Parents trust teachers to take care of their children. It’s a relationship built on trust and mutual desire to provide the best for the younger generation.
But how are teachers expected to care for others’ children when they lack the resources to support their own family life?
Dr. Sarah Baker studied this dynamic for her dissertation. Specifically, she studied women school leaders who were also mothers and the challenges they faced in these identities.
With her background and personal experience, she helps teacher candidates understand the complexities of their future role.
Teaching is often seen as a maternal, female role because of the historical conditions teaching developed within.
Prior to public education, most classrooms were led by men. After public education was established, however, there was a new demand for teachers.
“To accommodate to this new need, raising taxes to pay for salary increases for the men was not going to happen,” Baker said. “It wasn’t abbot paying men more. It was that public education for all meant that all children regardless of race or socioeconomic class would receive a free education.”
To accommodate to the influx of students into public classrooms, there was a need for teachers.
“Since there were more students attending school, there was a need for a cheaper work force,” Baker said. “They looked to women because communities could pay women less, since they were unmarried with without children. They didn’t need much money to cover their living expenses, especially when many communities also housed and fed their one-room schoolhouse teacher.”
Baker explained that because once women were married, they were expected to enter the home and get support from their husband. There wasn’t a perceived need to pay women comparably to men.
“When we see that salaries for teaching are still poor, that goes all the way back to that idea that a teacher’s salary was never intended to support a family,” Baker said.
Current policies haven’t changed to meet the financial needs of today’s families.
“Most families need two incomes to provide for their family,” Baker said. “The low pay for teachers is rooted in the past in the history of the beginning of public education and why a low salary was given to women to teach.”
Apart from teachers having low salaries, there are additional concerns when it comes to becoming a mother while being a teacher. Unpaid maternity leave, additional time commitments, finding substitutes while on leave are all real things teachers must navigate on their own.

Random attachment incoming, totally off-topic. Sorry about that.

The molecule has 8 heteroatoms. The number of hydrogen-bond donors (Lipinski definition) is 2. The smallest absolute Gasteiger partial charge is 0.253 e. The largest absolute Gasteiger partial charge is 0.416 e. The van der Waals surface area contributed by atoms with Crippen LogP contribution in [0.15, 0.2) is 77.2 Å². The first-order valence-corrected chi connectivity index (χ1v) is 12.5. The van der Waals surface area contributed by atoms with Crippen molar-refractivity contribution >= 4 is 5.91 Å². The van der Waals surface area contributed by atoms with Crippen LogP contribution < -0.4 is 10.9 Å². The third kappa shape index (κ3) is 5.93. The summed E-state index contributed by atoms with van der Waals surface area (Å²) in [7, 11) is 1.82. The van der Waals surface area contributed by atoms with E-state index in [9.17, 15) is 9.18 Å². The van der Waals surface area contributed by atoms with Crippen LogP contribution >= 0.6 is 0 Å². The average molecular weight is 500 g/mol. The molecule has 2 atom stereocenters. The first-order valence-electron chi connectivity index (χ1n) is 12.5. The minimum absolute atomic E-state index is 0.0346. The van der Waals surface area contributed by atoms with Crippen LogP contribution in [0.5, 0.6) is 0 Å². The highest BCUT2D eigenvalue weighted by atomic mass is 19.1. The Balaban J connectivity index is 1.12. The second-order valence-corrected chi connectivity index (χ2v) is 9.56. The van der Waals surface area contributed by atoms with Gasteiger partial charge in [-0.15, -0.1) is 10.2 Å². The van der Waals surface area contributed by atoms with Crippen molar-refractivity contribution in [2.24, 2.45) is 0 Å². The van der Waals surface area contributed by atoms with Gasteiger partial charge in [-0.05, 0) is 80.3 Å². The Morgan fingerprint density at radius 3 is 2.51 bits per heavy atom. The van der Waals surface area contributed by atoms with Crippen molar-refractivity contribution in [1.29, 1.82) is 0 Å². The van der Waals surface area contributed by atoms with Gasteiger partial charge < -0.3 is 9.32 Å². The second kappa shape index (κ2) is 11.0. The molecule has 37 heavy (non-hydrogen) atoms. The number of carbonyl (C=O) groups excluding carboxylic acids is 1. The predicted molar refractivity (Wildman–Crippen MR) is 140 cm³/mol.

Being a mother and a teacher
As a mother and previously a kindergarten teacher, Baker understands the struggles that teachers encounter when wanting to start their own families.
“You see statistics that say women are anywhere between 75% or 85% of our nation’s teachers, and yet there are not policies and practice in place that support women in the role of being a mother,” Baker said.
While the community’s parents are trusting teachers to take care of their own children, teachers are often having to make it work as they go.
“The ultimate goal of schools is to support child development in multiple ways whether that’s cognitively, emotionally or socially,” Baker said. “But there has to be some support for teachers who are parents.”
To Baker, it’s about more than just supporting teachers financially. It’s also about supporting them as qualified, valuable professionals.
“It’s all connected with how we raise up the profession,” Baker said. “People need to feel dignified in the work that they’re doing and that their work is able to support their families.”
What’s being done
Baker strives to educate the teacher candidates in her class about the complexities and historical context of women as teachers.
This topic also holds a special place for her because it was her dissertation topic as she pursued her doctoral degree. Since then, she’s continued to see the field evolve and learned more about the system mothers must navigate.
“I’m trying to help my students understand that perspective and help them understand how they can be advocates for policy,” Baker said. “It’s also important to be proactive about those policies. My students may not be thinking about maternity leave now, but they may need it a few years down the road.”
Baker said her own experience in her undergraduate program didn’t touch on those topics.
“I think that’s why it’s so important to me to bring those perspectives to them. It’s important for them to really think about what all this might mean for their future,” Baker said.